Vienna, September 29 (MTI) – The upgrade plans for the Paks nuclear plant comply with Hungarian, European Union and international standards, and feature a number of safety systems, Attila Aszodi, government commissioner for the project, told the Tuesday edition of the Austrian daily Die Presse.
The project’s environmental impact assessment took into account several unlikely but potentially severe effects the plant may have, Aszodi said, adding that the study pertaining to thermal pollution of the Danube found that the plant will not endanger the river’s habitat.
Responding to a question about the Austrian government’s concern about a Russian-type nuclear plant being built near that country, the commissioner said that such statements are “meant for Austrian domestic politics”.
Aszodi said that Austrian officials never expressed such concerns during official meetings about the upgrade. He said there was no merit to claims that the environmental impact assessment did not take into account the possibility of the plant emitting radioactive material into Austria’s territory.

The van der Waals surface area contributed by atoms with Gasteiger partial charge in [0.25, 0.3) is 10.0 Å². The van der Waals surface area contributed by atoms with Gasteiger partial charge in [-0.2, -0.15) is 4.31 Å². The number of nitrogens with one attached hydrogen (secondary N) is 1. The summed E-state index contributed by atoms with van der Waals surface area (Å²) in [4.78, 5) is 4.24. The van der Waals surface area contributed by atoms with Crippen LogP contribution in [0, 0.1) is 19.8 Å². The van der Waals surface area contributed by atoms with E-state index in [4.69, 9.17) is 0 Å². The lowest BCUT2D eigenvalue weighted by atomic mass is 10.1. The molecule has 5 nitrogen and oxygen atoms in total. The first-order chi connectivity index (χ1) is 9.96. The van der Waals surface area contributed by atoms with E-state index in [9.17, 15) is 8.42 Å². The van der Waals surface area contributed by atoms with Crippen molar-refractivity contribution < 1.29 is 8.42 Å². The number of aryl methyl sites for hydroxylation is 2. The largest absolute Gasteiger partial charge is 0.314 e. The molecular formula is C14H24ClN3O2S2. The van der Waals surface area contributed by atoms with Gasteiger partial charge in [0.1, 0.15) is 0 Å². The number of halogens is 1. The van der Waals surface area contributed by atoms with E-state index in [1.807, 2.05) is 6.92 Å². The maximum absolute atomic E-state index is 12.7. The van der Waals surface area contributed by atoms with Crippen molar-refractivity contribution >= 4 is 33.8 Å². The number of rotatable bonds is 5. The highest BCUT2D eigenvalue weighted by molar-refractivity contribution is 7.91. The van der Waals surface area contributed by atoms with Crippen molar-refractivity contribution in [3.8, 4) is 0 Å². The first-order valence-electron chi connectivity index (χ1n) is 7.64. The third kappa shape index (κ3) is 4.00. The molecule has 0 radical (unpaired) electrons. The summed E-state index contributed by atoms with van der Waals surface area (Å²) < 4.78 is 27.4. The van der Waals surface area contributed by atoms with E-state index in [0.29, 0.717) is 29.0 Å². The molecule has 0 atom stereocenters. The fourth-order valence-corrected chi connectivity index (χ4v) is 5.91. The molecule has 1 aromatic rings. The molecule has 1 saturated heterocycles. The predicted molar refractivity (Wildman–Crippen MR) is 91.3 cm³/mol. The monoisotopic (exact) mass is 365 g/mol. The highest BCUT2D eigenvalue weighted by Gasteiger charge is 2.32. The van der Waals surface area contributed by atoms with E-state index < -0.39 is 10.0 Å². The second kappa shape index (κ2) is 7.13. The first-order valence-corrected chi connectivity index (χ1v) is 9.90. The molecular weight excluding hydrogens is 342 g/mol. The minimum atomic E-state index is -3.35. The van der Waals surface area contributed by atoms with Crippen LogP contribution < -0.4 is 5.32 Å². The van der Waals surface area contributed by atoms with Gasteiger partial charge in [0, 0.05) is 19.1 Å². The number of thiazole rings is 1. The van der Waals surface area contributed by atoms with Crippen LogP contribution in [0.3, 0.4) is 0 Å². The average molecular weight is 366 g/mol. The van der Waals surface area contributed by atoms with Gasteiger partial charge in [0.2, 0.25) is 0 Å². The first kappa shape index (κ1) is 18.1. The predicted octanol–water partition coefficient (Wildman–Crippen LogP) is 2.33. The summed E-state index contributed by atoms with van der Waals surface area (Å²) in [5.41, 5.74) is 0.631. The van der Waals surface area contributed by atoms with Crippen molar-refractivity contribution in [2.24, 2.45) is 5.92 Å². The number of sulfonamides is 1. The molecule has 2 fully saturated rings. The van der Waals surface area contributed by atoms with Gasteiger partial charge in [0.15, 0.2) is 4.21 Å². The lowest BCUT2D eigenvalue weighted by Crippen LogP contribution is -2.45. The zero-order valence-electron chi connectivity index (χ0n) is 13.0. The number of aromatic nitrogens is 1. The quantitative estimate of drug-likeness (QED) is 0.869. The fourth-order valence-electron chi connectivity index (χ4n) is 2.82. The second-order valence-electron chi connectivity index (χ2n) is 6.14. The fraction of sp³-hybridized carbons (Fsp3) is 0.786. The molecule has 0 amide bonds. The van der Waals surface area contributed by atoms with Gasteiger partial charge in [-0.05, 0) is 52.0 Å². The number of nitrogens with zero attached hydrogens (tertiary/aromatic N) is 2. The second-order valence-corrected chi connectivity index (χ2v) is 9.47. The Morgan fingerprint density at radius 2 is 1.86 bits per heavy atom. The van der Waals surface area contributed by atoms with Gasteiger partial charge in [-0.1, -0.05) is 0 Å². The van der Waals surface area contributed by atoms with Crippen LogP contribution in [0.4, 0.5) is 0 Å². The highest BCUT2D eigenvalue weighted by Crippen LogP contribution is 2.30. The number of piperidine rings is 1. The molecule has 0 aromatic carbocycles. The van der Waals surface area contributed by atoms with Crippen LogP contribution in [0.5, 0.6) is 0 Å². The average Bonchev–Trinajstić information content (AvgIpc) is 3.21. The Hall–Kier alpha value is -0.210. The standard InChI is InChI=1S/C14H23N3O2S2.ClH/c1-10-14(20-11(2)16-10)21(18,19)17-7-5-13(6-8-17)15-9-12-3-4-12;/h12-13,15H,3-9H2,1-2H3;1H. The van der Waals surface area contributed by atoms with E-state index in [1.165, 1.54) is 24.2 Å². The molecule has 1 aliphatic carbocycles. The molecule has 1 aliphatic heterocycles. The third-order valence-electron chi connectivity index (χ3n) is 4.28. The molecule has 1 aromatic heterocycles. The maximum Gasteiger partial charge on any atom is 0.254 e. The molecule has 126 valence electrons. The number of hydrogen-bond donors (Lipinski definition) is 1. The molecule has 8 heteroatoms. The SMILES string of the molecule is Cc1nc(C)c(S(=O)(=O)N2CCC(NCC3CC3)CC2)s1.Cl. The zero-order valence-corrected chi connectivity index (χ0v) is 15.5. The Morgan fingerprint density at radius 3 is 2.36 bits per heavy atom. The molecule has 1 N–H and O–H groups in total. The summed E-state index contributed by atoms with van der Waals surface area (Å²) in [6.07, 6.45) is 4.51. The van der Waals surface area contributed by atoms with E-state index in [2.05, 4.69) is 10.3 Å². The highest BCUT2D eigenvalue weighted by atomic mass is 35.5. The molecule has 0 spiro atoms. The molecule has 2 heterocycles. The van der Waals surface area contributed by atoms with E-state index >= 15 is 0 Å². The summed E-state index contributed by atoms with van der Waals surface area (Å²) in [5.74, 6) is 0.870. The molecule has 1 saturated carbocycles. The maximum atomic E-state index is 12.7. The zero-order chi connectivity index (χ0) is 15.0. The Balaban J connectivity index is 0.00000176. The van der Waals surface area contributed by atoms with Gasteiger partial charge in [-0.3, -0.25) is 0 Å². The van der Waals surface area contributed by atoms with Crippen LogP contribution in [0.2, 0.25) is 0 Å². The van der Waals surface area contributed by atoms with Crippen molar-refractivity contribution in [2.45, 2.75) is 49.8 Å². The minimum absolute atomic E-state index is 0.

Asked why Hungary is diverting from the EU’s goal of reducing its dependence on Russian energy, Aszodi noted that Austrian and German companies are also collaborating with Russia and that Russia’s state-owned atomic energy company Rosatom has a 34 percent share in the new nuclear plant to be built in Finland.
Aszodi said Hungary is in need of nuclear power to produce electricity because unlike Austria, it does not have access to a sufficient amount of hydropower, and noted that Hungary still has to import a large portion of its electricity.
Aszodi said the plant will operate in line with market practices, without any illegal state aid. He said the European Commission has approved the deal between Hungary and Russia on the project. Russia will include sub-contractors in construction. The tender will soon be called, with companies such as Alstom, Siemens and Rolls-Royce all expressing interest, he said.